Sign of the times
Landscape of Southie
The Southie that we grew up with is long gone. What was once vacant lots and cobblestone streets with overgrown weeds is now the booming Waterfront District. The lower end of town has million dollar condos, a yoga studio, and the Franklin Southie. On East and West Broadway, old businesses are quickly being replaced with new and improved ones. M Street Beach is now a social summertime mecca for people in their twenties and thirties. This is not our father's South Boston.
Is that a bad thing? We now live in a gentrified part of the city with better restaurants, valuable property, and clean beaches. But when it comes to the "overcondo-ization" of our town, how much is too much? According to a Boston Sunday Globe article by Billy Baker, two iconic landmarks in South Boston are for sale. The large white house at the corner of P and East Broadway that was built in 1867 and the single family red house surrounded by a large lawn (yes, a lawn in Southie) at 945 East Broadway. With listing prices in the millions, these houses are doomed to development into condos which could include demolition. We say, "What a shame!"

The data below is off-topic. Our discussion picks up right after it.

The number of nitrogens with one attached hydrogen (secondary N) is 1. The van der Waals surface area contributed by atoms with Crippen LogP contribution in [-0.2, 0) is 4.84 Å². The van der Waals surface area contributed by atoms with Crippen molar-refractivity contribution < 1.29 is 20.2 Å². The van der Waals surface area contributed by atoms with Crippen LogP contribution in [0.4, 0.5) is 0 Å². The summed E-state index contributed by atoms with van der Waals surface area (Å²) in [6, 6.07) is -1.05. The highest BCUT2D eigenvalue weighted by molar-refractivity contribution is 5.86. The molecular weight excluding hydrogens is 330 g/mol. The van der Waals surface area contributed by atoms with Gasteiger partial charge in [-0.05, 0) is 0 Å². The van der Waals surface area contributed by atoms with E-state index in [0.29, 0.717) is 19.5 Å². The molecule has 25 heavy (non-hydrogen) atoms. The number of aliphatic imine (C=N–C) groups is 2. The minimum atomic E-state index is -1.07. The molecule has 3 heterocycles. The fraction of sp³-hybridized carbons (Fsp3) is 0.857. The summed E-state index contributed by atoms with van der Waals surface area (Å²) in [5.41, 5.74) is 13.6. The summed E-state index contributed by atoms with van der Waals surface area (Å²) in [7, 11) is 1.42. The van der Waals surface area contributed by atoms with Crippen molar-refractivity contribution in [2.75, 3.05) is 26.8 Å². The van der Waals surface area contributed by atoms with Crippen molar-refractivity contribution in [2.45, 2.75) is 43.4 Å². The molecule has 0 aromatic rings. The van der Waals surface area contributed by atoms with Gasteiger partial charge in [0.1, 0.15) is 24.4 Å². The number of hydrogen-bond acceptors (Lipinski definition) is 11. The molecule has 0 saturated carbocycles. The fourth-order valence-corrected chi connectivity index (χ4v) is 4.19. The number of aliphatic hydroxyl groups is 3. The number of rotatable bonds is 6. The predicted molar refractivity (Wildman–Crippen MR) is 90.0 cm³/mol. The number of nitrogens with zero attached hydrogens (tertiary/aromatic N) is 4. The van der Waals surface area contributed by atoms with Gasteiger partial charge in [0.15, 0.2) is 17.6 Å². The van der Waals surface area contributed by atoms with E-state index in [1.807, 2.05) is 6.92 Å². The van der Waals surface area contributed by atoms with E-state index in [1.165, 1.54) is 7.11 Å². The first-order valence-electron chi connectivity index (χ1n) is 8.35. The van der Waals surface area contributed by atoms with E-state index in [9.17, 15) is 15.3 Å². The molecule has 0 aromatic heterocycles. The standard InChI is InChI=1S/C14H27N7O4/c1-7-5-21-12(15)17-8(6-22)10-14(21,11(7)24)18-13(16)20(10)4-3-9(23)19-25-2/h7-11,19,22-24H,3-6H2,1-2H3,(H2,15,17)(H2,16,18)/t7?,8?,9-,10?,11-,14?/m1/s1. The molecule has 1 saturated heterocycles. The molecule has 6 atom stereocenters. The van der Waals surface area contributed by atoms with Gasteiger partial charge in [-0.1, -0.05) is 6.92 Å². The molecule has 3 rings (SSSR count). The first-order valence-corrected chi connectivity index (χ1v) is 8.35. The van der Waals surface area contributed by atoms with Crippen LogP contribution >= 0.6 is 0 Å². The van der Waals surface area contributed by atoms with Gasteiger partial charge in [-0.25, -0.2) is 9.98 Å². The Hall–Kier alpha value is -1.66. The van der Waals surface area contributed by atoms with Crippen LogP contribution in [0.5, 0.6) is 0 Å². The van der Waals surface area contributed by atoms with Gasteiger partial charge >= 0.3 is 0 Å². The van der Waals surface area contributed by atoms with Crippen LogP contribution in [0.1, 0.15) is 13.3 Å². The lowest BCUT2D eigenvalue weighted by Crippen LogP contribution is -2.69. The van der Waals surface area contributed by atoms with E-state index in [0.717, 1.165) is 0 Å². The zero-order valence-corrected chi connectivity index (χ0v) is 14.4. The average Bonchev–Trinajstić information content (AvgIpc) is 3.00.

Earlier this year, Congressman Stephen Lynch was adamantly opposed to a single family home on East Eighth Street being developed into an eight unit condo complex. At a community meeting he said, "When we start knocking down one-family homes around here and start putting up eight unit buildings we can kiss this neighborhood goodbye." But you can't stop a train dead in its tracks. This real estate movement has been picking up steam to a fast and furious pace for the past ten years - so what's a town to do? We'd like to see the city offer some sort of incentive to keep single family homes single family and to encourage developers to build more single family homes for young families. After all, the heart and soul of South Boston is its families and if families can't afford to stay or find an affordable home large enough for a family, then they have no choice but to leave. And then what's left?